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When Financial Planning Falls Short
True financial planning involves more than just creating a document

Joshua Pierce, CFPToday, every financial firm seems to be touting "financial planning" as a way to attract new customers. I have visions of Dennis Hopper telling me "You don't need a nip and a tuck, you need a plan" when I go to sleep at night. But what does financial planning actually encompass and what does a financial planner really do?

From a broad perspective, it can be said, that a financial planner is anyone that can give advice regarding one's financial situation or strategy. And the results can be as variable as that vague definition would suggest. In fact, skeptics might say that a financial planner is someone who will put enough fear in you so that you feel compelled to buy their "investment solution." This rang true to me when I recently met a so-called "financial planner" at a charity event, and after a little digging he explained that the crux of his plans for his clients revolve around insurance. To this individual, there is an insurance product for every person, for every need, and that planning is as necessary to the extent that one is insured at an appropriate level.

But a true financial plan does not revolve around any one "thing" or person - except the client. A plan does not begin with a solution, such as insurance, but instead begins with a person completing a financial inventory, establishing some goals for the future and developing a plan on how to get there. Any plan may call for insurance, in fact the basis of a financial plan should be risk management to some degree, but no plan should be positioned to fit one certain type of product, whether it is insurance, reverse mortgages, or any other specific investment vehicle.

More specifically, the Certified Financial Planner Board of Governors offers this six-step definition of the financial planning process:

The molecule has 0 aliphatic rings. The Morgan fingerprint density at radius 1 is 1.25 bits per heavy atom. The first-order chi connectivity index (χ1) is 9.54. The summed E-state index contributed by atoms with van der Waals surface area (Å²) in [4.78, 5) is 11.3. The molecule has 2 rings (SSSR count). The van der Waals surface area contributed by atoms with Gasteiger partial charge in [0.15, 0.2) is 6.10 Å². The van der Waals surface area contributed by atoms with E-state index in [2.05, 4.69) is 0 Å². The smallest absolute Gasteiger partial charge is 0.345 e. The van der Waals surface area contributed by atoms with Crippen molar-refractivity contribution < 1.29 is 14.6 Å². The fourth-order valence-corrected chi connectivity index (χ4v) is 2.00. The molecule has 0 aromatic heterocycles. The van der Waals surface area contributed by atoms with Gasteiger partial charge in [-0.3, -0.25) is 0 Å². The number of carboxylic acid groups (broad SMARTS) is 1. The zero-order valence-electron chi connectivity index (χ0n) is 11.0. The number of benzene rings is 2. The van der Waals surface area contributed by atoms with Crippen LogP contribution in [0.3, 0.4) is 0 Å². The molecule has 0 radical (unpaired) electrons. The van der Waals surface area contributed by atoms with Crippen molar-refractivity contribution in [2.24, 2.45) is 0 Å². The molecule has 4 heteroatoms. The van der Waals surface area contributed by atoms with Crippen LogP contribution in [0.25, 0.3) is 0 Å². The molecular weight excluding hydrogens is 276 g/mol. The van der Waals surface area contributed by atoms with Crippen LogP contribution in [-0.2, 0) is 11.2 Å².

1. Establishing and defining the client-planner relationship.
  2. Gathering client data, including goals.
  3. Analyzing and evaluating your financial status.
  4. Developing and presenting financial planning recommendations and/or alternatives.
  5. Implementing the financial planning recommendations.
  6. Monitoring the financial planning recommendations.

These steps seem pretty simple to follow and they are, in fact, a great guideline for any financial planning practitioner. However, I would argue that many financial planners, and to be fair, sometimes their clients never go beyond step four and even fewer go beyond step five. This deprives clients of perhaps the most important aspects of good financial planning.

Don't get me wrong, the first three steps are important and obviously necessary to get a clear picture of where one is in terms of their financial lives and where one wants to go. And developing a recommended plan to achieve those goals (step 4) is, of course, essential as well. In that regard, the development of robust, low-cost financial planning software, using what is commonly called "Monte Carlo" simulation, has definitely been a boon for the financial planning industry.

Today a planner can run thousands of different "scenarios" for a financial plan varying such assumptions as the performance of the stock market, future cash savings, spending needs and the like, all in the blink of an eye. If for example, 1,000 different scenarios were run and in 850 of them you achieved your goals, a planner would tell you that your plan has an 85% chance of success.